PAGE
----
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Traditional and historic uses of the substance.
Of all trees, the lime and the elder are the most closely related to human settlements. In the Netherlands, a lime was always planted as the midpoint of a new settlement. The tree was the patron tree of the village. With its heart-shaped leaves, it was the favourite place of Freyja, the Germanic equivalent of Venus. The lime has long been regarded as an essentially female tree. Loving couples sat under the blossoming lime on hot summer nights, and villagers enjoyed its shade while drinking, joking and making music. "There is a lime tree at the well; I dreamed many a sweet dream in its shadow; in its bark I inscribed many a tender word; I shared my sorrows and joys with it", wrote Franz Schubert, the romantic piano composer. "There was, however, a darker association of the village lime. Many were Gerichtslinde, beneath which the law court met - a function which is vividly recalled by an illustration in the Luzerner Chronik of 1513, showing red-robed lawyers beneath the tree, a prisonor kneeling and a guard bearing a fearsome club. It may well be that the female quality of the tree symbolized mercy. In Switzerland and France, the lime tree was a symbol of liberty. . In France limes were planted - of which may still survive - to mark the end of the Wars of Religion and the granting of religious freedom by Henri IV under the Edict of Nantes ." [Milner]Many countries include the name of the lime in place names. An exceptionally large lime with three trunks, located in the Swedish Jˆnsboda Lindegard, has become world famous. The names of three great Swedish scholars are linked to this lime tree: Linnaeus, Lindelius and Tiliander. Whenever a well-known member of these families died, a large branch of the lime also died; at the start of this century only the dead trunk was left as a reminder of the dead scholars. (Vermeulen Synoptic 2)
Linden Tea is much used on the Continent, especially in France, where stocks of dried lime-flowers are kept in most households for making 'Tilleul.' The honey from the flowers is regarded as the best flavoured and the most valuable in the world. It is used exclusively in medicine and in liqueurs. The wood is useful for small articles not requiring strength or durability, and where ease in working is wanted: it is specially valuable for carving, being white, close-grained, smooth and tractable in working, and admits of the greatest sharpness in minute details. Grinley Gibbons did most of his flower and figure carvings for St. Paul's Cathedral, Windsor Castle, and Chatsworth in Lime wood. It is the lightest wood produced by any of the broad-leaved European trees, and is suitable for many other purposes, as it never becomes worm-eaten. On the Continent it is much used for turnery, sounding boards for pianos, in organ manufacture, as the framework of veneers for furniture, for packingcases, and also for artists' charcoal making and for the fabrication of wood-pulp. The inner bark or bast when detached from the outer bark in strands or ribands makes excellent fibres and coarse matting, chiefly used by gardeners, being light, but strong and elastic. Fancy baskets are often made of it. In Sweden, the inner bark, separated by maceration so as to form a kind of flax, has been employed to make fishing-nets. The sap, drawn off in the spring, affords a considerable quantity of sugar. The foliage is eaten by cattle, either fresh or dry. The leaves and shoots are mucilaginous and may be employed in poultices and fomentations. (http://www.botanical.com/botanical/mgmh/mgmh.html)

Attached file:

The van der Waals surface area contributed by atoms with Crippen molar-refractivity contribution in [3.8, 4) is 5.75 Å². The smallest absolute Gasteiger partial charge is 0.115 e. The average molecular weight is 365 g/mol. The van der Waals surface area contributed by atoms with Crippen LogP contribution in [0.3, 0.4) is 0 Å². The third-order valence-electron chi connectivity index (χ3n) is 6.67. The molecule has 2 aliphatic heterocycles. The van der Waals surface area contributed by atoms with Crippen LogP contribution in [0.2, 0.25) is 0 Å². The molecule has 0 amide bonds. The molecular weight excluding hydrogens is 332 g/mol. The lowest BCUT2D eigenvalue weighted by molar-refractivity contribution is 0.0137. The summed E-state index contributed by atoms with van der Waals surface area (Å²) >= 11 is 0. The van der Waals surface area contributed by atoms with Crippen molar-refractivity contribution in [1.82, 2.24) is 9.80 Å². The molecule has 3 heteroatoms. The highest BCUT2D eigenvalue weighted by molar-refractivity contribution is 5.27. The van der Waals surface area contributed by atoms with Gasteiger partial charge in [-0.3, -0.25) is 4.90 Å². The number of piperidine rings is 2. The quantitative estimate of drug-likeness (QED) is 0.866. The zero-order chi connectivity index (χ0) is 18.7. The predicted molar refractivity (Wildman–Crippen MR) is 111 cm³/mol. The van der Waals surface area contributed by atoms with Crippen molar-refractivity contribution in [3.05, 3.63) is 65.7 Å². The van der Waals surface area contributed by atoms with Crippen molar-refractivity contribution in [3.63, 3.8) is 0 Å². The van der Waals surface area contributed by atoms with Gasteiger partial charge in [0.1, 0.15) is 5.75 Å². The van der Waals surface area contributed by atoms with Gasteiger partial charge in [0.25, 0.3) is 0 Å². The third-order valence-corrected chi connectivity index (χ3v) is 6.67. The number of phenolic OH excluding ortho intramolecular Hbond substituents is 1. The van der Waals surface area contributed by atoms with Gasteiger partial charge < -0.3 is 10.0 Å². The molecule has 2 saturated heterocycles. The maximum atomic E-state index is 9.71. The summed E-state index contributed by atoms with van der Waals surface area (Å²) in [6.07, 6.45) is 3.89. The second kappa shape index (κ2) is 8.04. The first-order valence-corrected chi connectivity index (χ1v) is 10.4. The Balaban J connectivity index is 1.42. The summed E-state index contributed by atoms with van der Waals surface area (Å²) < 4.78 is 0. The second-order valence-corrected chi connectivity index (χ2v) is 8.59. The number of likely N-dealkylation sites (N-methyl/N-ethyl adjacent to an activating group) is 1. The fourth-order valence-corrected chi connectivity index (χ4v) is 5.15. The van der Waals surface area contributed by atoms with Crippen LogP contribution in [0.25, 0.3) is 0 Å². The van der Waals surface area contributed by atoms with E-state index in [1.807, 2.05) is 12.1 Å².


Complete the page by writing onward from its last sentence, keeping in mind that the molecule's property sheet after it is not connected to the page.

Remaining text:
European Lime (Tilia vulgaris) Type Hardwood. Other Names Also known as European lime, tilleul and linden. Sources Grows in Europe and eastern Asia. Appearance Generally straight grained with a fine, uniform texture and medium luster. Creamy-white heartwood and sapwood. Physical Props Soft, light, low in strength, shock resistance and decay resistance. Poor for steam bending. Working Props Works well with sharp machine or hand tools and is excellent for carving (soft and resists splitting). Glues, screws, nails, stains, and finishes. Uses Valued for butcher blocks, food containers and eating utensils (does not impart stain or odor). Also used for toys, novelties, cooperage, pattern making, artificial limbs, bobbins, broom and brush handles, carvings, musical instruments, venetian blinds, ship and airplane models, core stock, and decorative veneer.